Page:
Mosquitoes, Disease, and Environmental Change

2016-05-02 07.38.34With Te Waihora/Lake Ellesmere just a few kilometres away, we’ve always had mosquitoes at our house. But since we installed a small pond, the mosquito population of our property has gone up (in spite of the fish, which do eat a lot of them).

Though mosquito identification is not my forte, most of the mosquitoes appear to be Culex pervigilans, the common house mosquito, or vigilant mosquito. Like most of our mosquitoes, this species is endemic to New Zealand.

Because of the isolated nature of New Zealand, few of the world’s nasty mosquito-borne diseases have ever arrived here, and no human diseases have managed to arrive and spread. But that doesn’t mean they couldn’t, if given the opportunity.

Whataroa virus is an Australian bird virus, which may also produce flu-like symptoms in people. In New Zealand, it has been found only in the area around the small West Coast community of Whataroa. It was first detected in 1962, and recent surveys show it has not increased in prevalence since then. In New Zealand, it is vectored by Culex pervigilans, which is common throughout the country.

So why hasn’t it spread?

Well, we don’t know for certain, but to get a clue, it’s worth looking at why other mosquito-borne viruses spread. Most emerging diseases come on the heels of environmental change—when the habitat changes, mosquito populations may increase (many mosquitoes do well in disturbed habitats), or the virus’ other hosts may increase or move around, spreading the virus. Environmental changes can be natural, like seasonal flooding; or human-induced, like cutting native forest (or digging a pond…).

Which brings us back to Whataroa, which hasn’t changed much at all over the past 50 years. There’s been no great increase in mosquito habitat, and little development that would favour the non-native blackbirds and thrushes that appear to be the reservoir for the virus. So the Whataroa virus has simply languished in place.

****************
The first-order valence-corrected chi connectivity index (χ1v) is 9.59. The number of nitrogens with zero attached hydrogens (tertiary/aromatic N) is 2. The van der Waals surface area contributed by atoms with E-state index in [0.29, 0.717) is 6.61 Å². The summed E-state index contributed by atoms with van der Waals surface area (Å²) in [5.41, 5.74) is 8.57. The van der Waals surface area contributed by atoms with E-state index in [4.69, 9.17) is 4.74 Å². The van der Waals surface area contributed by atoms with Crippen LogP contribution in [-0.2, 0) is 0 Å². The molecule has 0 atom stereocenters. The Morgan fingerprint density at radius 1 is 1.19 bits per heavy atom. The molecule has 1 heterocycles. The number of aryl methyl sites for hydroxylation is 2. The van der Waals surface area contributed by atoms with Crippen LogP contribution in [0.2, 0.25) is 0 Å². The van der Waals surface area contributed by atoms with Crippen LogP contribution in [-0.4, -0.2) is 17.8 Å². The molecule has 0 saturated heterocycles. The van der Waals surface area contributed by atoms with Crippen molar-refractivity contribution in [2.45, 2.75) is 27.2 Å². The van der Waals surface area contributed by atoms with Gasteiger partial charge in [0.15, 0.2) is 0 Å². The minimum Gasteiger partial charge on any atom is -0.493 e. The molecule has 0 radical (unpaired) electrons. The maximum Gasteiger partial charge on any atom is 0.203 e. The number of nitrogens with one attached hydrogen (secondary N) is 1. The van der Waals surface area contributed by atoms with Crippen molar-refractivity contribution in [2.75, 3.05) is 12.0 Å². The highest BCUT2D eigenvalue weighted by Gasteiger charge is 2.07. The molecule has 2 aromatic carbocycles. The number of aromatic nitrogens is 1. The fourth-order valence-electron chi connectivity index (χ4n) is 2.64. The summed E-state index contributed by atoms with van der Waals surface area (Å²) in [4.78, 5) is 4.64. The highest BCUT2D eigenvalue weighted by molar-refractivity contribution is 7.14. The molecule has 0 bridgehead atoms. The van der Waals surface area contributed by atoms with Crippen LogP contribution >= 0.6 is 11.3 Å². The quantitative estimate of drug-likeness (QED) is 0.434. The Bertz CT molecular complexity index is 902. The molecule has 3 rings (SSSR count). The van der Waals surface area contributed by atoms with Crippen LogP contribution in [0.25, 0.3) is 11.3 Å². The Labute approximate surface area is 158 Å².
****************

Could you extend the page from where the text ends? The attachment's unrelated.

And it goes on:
If the Whataroa virus had arrived at another location, it might have already spread far and wide (as avian malaria has done over the past 40 years). If a developer had come into Whataroa and built golf courses or fancy subdivisions, it might have spread. When the next big Alpine Fault quake happens, the resulting destruction will likely create new disturbed habitat for mosquitoes, blackbirds, and thrushes, and Whataroa virus might spread with them.

All sorts of variables determine whether and when a mosquito-borne disease becomes a problem. Some of these are known, and under our control, but many are either not understood or are out of our control. Sometimes, the only thing we can do is to react when trouble strikes.

Which is, of course, my excuse for swatting this mosquito when it landed on my arm this morning.

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